It’s a bright and sunny day. You wake up in the morning and answer nature’s call. As you sit on the toilet, you notice that it’s slightly rocking back and forth. To make things worse, it’s even leaking toilet water. Don’t start panicking yet because the solution might be simple.
Uneven toilet flanges commonly cause wobbly toilets and water leakage. Your toilet flange needs to be leveled with the bathroom floor. The disasters mentioned above will come for you if it’s too high.
As I said before, don’t start panicking. Fixing uneven toilet flange is very easy and, most of the time does not even require any fancy tools. Okay, enough talking, let’s get down to business, shall we?
How to Fix Uneven Toilet Flange in a Minute?
Let’s take a look at the tools and materials you will need to fix the uneven toilet flange:
- A hammer.
- PVC cement and primer.
- Electric screwdriver.
- A new toilet flange (if needed).
Step 1 – Removing the Toilet
As the toilet flange is located directly below the toilet seat, the very first thing you’ll have to do is remove the toilet itself. You have to remove the closet bolts holding the toilet seat to do that.
Once you remove those closet bolts, you can lift off the toilet and keep them aside. Now move to the next step.
Step 2 – Fixing the Flange
Before fixing the toilet flange, make sure you have covered up the flange hole. Cover it up using a rag or any cloth. This will ensure that nothing falls down the hole. It also blocks out nasty smells so that you can work in peace.
As toilet flanges are unhygienic, I would recommend wearing gloves. Once everything is done, push the toilet flange downwards.
Don’t put too much pressure, or the flange might break. Apply the pressure from the middle. If the flange does not move, it’s time to bring in the big gun.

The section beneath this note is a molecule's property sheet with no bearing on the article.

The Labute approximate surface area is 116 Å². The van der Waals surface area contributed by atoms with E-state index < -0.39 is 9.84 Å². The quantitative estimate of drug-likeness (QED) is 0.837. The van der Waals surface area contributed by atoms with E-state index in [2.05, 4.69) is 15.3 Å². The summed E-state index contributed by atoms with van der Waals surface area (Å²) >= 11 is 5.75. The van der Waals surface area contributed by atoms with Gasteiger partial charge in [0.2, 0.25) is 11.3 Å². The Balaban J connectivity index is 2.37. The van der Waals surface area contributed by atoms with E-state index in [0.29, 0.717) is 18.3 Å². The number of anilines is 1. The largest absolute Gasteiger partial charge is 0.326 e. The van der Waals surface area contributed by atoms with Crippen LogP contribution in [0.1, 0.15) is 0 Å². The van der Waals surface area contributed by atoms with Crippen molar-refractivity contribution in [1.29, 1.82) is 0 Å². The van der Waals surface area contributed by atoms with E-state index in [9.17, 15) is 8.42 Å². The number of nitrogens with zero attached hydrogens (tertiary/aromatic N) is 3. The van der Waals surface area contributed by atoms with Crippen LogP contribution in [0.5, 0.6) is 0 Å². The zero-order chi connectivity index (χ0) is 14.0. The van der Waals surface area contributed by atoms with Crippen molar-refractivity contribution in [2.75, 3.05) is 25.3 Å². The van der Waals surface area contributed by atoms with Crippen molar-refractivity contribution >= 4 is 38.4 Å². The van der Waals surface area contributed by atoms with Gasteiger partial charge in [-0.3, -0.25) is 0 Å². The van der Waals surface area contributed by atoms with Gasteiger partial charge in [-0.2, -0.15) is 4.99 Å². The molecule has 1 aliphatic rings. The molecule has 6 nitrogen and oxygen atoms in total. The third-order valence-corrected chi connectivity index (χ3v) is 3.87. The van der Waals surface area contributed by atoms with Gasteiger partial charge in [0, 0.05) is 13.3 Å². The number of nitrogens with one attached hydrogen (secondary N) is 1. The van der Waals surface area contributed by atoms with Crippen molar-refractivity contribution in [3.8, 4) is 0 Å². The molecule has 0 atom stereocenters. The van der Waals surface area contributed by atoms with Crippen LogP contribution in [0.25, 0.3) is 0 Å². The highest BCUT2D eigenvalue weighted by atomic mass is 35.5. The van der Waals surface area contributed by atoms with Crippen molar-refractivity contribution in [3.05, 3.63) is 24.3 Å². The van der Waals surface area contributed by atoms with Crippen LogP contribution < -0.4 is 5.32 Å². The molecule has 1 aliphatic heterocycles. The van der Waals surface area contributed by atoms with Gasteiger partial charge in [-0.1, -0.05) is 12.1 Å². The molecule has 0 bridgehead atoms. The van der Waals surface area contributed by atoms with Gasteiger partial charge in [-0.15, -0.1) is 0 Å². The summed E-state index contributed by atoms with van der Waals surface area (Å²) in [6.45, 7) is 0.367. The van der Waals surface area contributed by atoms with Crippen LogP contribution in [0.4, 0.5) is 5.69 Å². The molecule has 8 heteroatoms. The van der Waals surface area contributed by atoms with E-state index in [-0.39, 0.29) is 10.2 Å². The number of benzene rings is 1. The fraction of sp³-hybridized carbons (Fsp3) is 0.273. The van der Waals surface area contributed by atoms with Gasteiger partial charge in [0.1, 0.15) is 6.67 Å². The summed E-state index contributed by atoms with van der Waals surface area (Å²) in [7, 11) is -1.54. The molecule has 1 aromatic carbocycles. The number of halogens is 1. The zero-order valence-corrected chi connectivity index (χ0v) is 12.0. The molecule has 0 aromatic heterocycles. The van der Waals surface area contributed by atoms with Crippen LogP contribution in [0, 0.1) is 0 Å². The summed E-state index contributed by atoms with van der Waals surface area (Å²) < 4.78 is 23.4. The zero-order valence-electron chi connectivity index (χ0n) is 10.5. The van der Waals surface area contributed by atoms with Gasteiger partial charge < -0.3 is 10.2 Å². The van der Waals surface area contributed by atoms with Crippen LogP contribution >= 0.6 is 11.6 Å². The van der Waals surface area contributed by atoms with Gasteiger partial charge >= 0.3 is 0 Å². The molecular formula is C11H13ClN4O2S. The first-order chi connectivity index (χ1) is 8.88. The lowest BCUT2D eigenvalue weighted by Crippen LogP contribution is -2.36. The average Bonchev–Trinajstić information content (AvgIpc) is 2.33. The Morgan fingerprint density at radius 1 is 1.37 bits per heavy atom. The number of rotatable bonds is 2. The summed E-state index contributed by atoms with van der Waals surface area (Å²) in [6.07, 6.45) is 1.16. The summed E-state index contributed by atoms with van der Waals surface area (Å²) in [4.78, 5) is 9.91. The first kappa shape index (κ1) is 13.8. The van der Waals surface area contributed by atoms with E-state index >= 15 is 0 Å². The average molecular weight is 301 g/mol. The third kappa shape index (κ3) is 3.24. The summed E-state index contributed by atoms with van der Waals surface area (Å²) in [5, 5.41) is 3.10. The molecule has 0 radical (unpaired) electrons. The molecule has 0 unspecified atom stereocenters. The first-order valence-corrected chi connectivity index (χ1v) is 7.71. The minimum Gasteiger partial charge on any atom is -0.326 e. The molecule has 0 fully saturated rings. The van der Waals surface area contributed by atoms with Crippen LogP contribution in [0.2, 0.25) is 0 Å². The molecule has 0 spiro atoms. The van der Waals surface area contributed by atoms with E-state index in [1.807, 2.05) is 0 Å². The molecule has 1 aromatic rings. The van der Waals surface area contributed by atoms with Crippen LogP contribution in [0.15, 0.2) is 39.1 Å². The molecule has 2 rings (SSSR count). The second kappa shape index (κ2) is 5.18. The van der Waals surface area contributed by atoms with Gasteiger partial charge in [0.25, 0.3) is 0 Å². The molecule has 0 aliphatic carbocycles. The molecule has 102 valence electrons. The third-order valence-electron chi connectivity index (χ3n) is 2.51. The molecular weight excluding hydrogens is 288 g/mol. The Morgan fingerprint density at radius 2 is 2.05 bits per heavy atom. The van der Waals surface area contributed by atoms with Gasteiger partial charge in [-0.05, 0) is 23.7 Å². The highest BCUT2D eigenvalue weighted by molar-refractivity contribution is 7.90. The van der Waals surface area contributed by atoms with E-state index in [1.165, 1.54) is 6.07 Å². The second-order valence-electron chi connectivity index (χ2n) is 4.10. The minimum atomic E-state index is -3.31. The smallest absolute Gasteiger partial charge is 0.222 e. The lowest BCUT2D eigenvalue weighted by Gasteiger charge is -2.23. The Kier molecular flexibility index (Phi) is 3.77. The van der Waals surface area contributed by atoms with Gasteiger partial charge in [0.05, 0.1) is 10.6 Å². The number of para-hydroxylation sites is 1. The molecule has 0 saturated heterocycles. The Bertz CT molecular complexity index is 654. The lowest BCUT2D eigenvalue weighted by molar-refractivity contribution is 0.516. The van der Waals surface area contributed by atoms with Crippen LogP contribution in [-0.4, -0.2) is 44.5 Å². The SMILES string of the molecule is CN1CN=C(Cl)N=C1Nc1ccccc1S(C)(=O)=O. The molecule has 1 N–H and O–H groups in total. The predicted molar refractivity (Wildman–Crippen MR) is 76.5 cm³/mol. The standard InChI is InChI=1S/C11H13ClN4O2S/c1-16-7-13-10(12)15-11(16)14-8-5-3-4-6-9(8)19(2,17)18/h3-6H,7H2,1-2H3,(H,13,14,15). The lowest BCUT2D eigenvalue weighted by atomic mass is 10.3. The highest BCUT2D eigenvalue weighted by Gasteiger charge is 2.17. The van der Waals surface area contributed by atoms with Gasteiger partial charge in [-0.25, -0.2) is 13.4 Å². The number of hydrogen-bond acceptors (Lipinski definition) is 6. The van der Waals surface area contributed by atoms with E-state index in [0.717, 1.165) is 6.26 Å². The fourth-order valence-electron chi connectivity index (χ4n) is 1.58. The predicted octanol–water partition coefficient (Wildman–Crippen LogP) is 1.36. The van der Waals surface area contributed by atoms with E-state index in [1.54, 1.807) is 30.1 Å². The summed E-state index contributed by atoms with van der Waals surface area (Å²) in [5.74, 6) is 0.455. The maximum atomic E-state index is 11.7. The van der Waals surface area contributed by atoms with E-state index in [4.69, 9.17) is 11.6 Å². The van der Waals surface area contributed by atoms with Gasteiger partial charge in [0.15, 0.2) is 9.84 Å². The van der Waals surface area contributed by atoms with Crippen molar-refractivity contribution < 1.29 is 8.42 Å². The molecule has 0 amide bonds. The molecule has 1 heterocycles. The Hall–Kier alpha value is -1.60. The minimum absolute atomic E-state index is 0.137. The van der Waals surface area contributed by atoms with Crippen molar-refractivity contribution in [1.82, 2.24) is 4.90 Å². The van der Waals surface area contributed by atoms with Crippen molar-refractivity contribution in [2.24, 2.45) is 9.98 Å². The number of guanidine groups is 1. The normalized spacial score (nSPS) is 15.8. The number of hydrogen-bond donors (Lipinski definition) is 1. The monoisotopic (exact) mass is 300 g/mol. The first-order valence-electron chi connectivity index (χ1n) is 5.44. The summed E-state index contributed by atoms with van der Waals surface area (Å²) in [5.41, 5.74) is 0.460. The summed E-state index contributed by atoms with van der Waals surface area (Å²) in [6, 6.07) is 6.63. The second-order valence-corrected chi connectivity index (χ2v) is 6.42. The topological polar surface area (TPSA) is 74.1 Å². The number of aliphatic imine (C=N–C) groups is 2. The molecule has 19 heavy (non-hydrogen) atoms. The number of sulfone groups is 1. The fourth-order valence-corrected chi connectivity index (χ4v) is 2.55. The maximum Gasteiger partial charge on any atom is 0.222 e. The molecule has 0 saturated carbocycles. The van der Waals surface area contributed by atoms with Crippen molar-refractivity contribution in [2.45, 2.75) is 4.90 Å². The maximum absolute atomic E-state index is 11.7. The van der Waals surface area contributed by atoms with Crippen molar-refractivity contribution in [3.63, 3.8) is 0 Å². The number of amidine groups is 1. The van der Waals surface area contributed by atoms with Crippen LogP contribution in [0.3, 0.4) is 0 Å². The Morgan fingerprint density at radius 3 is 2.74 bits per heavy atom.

Step 3 – Hammering the Flange
Just as before, do not put too much pressure on the flange. Start with gently tapping the center of the toilet flange with the hammer.
Increase the force gradually. You should notice that the toilet flange is slowly going down. This would be your green signal that the process is working.
If hammering the flange did not work for you, unfortunately, you must replace it with a new one. And no, you cannot put a new toilet flange over an old one. The old one must be completely removed before installing the new one.
How to Install a New Toilet Flange?
So, the one-minute method did not work for you? Well, I got another trick up my sleeve. You have to completely remove the old flange, as I’ve said earlier.
Step 1 – Removing the Old Flange
You can try cutting the old one out using drill machines or saws. After removing the old one:
- Place the new one inside the soil pipe to check whether it fits or not.
- If it fits, move to the next step.
- If it doesn’t, try sanding down the soil pipe or removing any leftover old flange pieces.
Step 2 – Installing the New Flange
Start by putting cement primer on the inside of the soil pipe and on the part of the flange that will go inside the soil pipe. Now apply the PVC cement the same way. Immediately put the flange inside the soil pipe and wait for a bit.